But it will live outdoors through a Canadian winter.

It’s emblematic of a lot of the less-showy Canadian wildlife. It’s small. It doesn’t look like much; it’s hard to turn it into an award-winning photograph for National Geographic Magazine. It looks fragile enough to be knocked out by a toothpick. But it survives.

For that alone, if nothing else, it would be my favourite bird. I also happen to think it’s adorable.


* Truth-telling, in honour of the chickadee: I am pretty sure that’s what we heard. I’m not an expert on birds by any means, but I think the call was the chickadee-dee-dee for which the bird was named. Finding one for a positive id on the top of a 20-40 ft dense evergreen was too much for Frances’s binoculars, however.


Tomorrow, early enough to drag me out of bed at an ungodly hour for a weekend, I will be standing quietly in temperatures well below zero, in a large urban park, counting birds for a couple of hours.

Don’t ask me for details. I haven’t a clue what it entails, other than–presumably–silence and watchfulness. And layers.

Either disastrously or brilliantly, I will be accompanied by my preschool daughter, who is very excited about bringing her binoculars to see if she can count birds in the big park and help people. Assuming that she hasn’t been bundled up so thoroughly that, like Ralph’s little brother in A Christmas Story, she is incapable of moving her arms and so can’t put her binoculars to her eyes. I thought about hiring a babysitter, and then I thought about my bank balance, educational opportunities, and ways of instilling a love of the non-human in her. I also thought about post-count lunches at favourite restaurants featuring unethically-raised poultry products, but we’ll leave that out for now.

Every January, we cover the Polar Bear Dip–a bunch of people jumping into frozen water for a few minutes, then running inside for hot chocolate and fleece blankets. Every January, a bunch of volunteers stands around outside counting birds to measure the success of local wildlife programs for six hours, and I’ve never heard of it.

How do you count birds? How do you find them, in the first place? How many is a good number? What species do you want to find? Why do people volunteer for this year after year, some of them coming from a hundred kilometres away to do so? Who are they?


I just finished Blessed Unrest, Paul Hawken’s book about the global environment-and-social-justice-movement with no name. It is a profoundly hopeful, if at times equally profoundly distressing, book, positing that in the complexity and the relationships between all of these tens of thousands of small organizations, globally, can be seen something like a new life form, an immune response to unsustainable practices. He offers no guarantee that this immune response will be effective, but makes it clear which way he thinks things will go. In a passage sure to resonate with other parents, he quotes from Michael Chabon:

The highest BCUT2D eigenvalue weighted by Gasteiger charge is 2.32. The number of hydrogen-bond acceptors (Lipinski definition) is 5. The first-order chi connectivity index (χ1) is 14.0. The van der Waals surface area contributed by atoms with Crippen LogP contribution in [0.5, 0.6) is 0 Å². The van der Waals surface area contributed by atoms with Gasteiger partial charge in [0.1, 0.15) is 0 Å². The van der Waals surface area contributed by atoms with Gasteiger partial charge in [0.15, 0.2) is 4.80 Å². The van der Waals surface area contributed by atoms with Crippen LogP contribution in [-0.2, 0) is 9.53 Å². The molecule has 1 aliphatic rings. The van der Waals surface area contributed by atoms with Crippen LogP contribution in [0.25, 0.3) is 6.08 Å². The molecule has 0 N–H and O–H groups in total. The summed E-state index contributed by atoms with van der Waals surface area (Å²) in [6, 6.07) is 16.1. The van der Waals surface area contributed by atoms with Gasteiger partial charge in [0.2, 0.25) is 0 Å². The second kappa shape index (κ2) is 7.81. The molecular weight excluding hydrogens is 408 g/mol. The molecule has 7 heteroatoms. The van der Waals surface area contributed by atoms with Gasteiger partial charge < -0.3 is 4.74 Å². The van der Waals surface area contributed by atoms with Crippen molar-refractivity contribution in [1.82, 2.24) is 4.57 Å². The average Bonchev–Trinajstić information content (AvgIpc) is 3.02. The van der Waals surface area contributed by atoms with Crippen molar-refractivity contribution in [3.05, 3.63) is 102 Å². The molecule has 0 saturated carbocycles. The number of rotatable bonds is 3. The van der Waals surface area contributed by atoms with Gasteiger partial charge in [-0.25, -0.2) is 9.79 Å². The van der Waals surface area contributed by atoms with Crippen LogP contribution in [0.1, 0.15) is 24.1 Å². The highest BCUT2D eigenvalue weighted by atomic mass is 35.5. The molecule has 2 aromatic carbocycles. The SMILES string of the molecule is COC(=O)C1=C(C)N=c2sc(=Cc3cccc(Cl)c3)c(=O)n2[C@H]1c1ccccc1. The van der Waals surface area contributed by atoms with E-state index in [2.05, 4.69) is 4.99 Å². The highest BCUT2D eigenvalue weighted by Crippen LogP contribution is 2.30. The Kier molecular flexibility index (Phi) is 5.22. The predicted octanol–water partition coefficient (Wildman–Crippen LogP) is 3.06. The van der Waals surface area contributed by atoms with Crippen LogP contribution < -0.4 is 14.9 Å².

“Will there really be people then, Dad?” he said. “Yes,” I told him without hesitation, “there will.” I don’t know if that’s true, any more than do Danny Hillis and his colleagues, with the beating clocks of their hopefulness and the orreries of their imaginations. But in having children–in engendering them, in loving them, in teaching them to love and care about the world–parents are betting, whether they know it or not, on the Clock of the Long Now. They are betting on their children, and their children after them, and theirs beyond them, all the way down the line from now to 12,006. If you don’t believe in the Future, unreservedly and dreamingly, if you aren’t willing to bet that somebody will be there to cry when the Clock finally runs down, ten thousand years from now, then I don’t see how you can have children. If you have children, I don’t see how you can fail to do everything in your power to ensure that you win your bet, and that they, and their grandchildren, and their grandchildren’s grandchildren, will inherit a world whose perfection can never be accomplished by creatures whose imaginations for perfecting it is limitless and free.

Chabon’s son was eight when he asked that question. Children of eight have already learned to doubt the future of the human species? That is heartbreaking.

Also, it makes standing in the snow with a five-year-old, still innocent enough to be afraid primarily of the red roses on her bedroom curtains (they might be the eyes of monsters staring at her while she sleeps), for a couple of hours counting birds seem not only possible, but necessary.

I’ve cast my bet on the Clock of the Long Now, too; and I will do everything I can to stack that deck.